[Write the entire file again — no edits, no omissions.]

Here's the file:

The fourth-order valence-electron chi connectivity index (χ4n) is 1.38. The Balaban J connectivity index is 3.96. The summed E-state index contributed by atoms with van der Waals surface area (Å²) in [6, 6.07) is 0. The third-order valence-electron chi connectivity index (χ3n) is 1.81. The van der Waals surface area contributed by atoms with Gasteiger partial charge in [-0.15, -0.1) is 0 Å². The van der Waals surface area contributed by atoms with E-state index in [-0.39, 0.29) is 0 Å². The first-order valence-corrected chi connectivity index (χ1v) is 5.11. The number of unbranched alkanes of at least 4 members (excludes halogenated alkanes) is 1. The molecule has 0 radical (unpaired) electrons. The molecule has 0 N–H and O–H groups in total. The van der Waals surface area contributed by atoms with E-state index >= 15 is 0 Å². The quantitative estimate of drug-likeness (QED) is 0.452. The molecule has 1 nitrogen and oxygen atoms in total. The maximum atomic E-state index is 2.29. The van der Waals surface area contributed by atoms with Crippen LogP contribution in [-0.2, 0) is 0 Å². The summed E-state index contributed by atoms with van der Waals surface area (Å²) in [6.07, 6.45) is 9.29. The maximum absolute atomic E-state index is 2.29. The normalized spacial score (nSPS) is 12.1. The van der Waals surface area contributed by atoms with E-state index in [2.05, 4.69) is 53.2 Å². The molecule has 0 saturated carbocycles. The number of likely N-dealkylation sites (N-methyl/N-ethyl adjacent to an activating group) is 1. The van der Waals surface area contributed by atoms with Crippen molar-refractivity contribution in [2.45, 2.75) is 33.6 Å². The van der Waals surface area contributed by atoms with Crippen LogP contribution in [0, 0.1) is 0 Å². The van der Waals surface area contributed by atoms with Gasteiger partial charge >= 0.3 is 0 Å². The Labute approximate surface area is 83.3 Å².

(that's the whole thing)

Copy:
The fourth-order valence-electron chi connectivity index (χ4n) is 1.38. The Balaban J connectivity index is 3.96. The summed E-state index contributed by atoms with van der Waals surface area (Å²) in [6, 6.07) is 0. The third-order valence-electron chi connectivity index (χ3n) is 1.81. The van der Waals surface area contributed by atoms with Gasteiger partial charge in [-0.15, -0.1) is 0 Å². The van der Waals surface area contributed by atoms with E-state index in [-0.39, 0.29) is 0 Å². The first-order valence-corrected chi connectivity index (χ1v) is 5.11. The number of unbranched alkanes of at least 4 members (excludes halogenated alkanes) is 1. The molecule has 0 radical (unpaired) electrons. The molecule has 0 N–H and O–H groups in total. The van der Waals surface area contributed by atoms with E-state index >= 15 is 0 Å². The quantitative estimate of drug-likeness (QED) is 0.452. The molecule has 1 nitrogen and oxygen atoms in total. The maximum atomic E-state index is 2.29. The van der Waals surface area contributed by atoms with Crippen LogP contribution in [-0.2, 0) is 0 Å². The summed E-state index contributed by atoms with van der Waals surface area (Å²) in [6.07, 6.45) is 9.29. The maximum absolute atomic E-state index is 2.29. The normalized spacial score (nSPS) is 12.1. The van der Waals surface area contributed by atoms with E-state index in [2.05, 4.69) is 53.2 Å². The molecule has 0 saturated carbocycles. The number of likely N-dealkylation sites (N-methyl/N-ethyl adjacent to an activating group) is 1. The van der Waals surface area contributed by atoms with Crippen molar-refractivity contribution in [2.45, 2.75) is 33.6 Å². The van der Waals surface area contributed by atoms with Crippen LogP contribution in [0, 0.1) is 0 Å². The van der Waals surface area contributed by atoms with Gasteiger partial charge >= 0.3 is 0 Å². The Labute approximate surface area is 83.3 Å².